Bala, queen of abhinaya The legendary dancer T. Balasaraswati passed away on 9th February 1984. NANDINI RAMANI, one of her seniormost disciples takes Sruti readers down memory lane. The occasion has inspired me to share a few thoughts on her in this magazine, in which exactly 23 years ago, Gowri Ramnarayan interviewed me as a prime disciple of the legend (Sruti 5, February 1984). With Bala’s departure from the scene, the era of unshakeable, deep rooted faith in sampradaya, higher goals of art and utmost submission to the concept of the guru, have withered away. She was an inimitable exponent of nritta and the queen of abhinaya. Sangeeta Kalanidhi, Padma Bhushan, Padma Vibhushan, Isai Perarignar, Sangeeta Kala Sikhamani, Desikottama, these are the many honours my revered teacher T. Balasaraswati received in her illustrious career. This year marks her 23rd death anniversary. For Bala, her art was her life. Her devotion to her guru Kandappa was supreme. Her goal in life was to maintain her guru’s tradition in all its purity and dignity. She dare not change anything of her guru’s training. She was in awe of him and would not touch a ‘tattukazhi’ saying, “My mentor is qualified to do so, not me”. Such was her total reverence for her teacher. Similarly, she had deep affection for her teacher’s son, K. Ganesan, who came under Bala’s care as a young boy and started accompanying her in her performances at a crucial moment in 1958 on the instructions of her mother T. Jayammal. At 57, I look back through the decades of my association with this legend of Bharatanatyam. My father Dr. V. Raghavan gave my sister Priyamvada (the first disciple of Bala at the school run by the Madras Music Academy), and me, immense opportunities to come under the wing of this great artist.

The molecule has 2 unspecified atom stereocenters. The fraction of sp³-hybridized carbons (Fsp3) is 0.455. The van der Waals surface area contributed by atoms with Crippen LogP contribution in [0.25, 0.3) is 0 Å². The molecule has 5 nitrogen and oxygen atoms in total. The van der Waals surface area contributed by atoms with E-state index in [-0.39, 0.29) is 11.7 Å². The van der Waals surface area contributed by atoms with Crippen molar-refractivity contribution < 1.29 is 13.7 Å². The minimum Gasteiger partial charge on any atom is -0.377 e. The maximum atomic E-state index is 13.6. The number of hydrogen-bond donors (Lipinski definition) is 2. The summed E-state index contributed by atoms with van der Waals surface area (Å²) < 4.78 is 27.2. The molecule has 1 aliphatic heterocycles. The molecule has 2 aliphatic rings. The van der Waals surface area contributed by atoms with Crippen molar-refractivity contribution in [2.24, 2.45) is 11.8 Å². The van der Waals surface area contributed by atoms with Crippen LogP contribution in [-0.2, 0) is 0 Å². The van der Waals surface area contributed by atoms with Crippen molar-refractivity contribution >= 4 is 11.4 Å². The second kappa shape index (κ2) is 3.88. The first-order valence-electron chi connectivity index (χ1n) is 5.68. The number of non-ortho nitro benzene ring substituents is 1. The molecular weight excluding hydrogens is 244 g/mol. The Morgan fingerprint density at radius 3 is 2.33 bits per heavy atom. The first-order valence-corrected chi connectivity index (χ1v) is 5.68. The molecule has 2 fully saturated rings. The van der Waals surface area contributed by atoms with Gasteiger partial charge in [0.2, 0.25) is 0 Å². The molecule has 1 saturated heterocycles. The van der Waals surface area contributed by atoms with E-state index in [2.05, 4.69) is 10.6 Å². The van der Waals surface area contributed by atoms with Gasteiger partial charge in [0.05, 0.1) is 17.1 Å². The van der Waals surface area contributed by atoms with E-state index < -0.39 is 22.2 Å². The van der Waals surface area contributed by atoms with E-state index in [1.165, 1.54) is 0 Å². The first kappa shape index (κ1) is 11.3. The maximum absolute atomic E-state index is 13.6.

A TRIBUTE KMBC’ Krishnamurthy, Founder of a musical landmark - SRIRAM.V T. S. Krishnamurthy, founder of the Karnatic Music Book Centre — a unique establishment in Chennai, passed away on 7th January 2008. He ran the business with passion and involvement, always more interested in the propagation of music awareness rather than on the bottom line. In the world of Carnatic music books, the name of A.S. Panchapakesa Iyer is well known. The younger brother of Sangeeta Kalanidhi Alathur Srinivasa Iyer and a vidwan and guru in his own right, he pioneered the concept of publishing books ranging from beginners lessons to varnam-s. These, which came out initially in Tamil and later in English, became very popular. Krishnamurthy had a role to play in popularising them. He was the brother-in-law of Panchapakesa Iyer, his sister having married the musician. Later, he also became the vidwan’s son-in-law. Krishnamurthy worked in the corporate world as did his elder brother Balu, a staunch bachelor who had enough time to devote to any good cause he felt was worth his while. The two, visiting the Tyagaraja aradhana in Tiruvaiyaru in the 1960s, felt that it was a good spot to market the books of Panchapakesa Iyer. They set up a stall at the venue in 1968 and found business to be brisk. Encouraged, they returned year after year and in 1978 Krishnamurthy decided to set himself up in the book trade with Carnatic music books as his sole line. The Karnatic Music Book Centre (KMBC) came up as a result and within a few years, the tiny shop tucked into a by-lane off Sripuram 1st Street in Royapettah became a landmark and a treasure trove for any researcher into Carnatic music.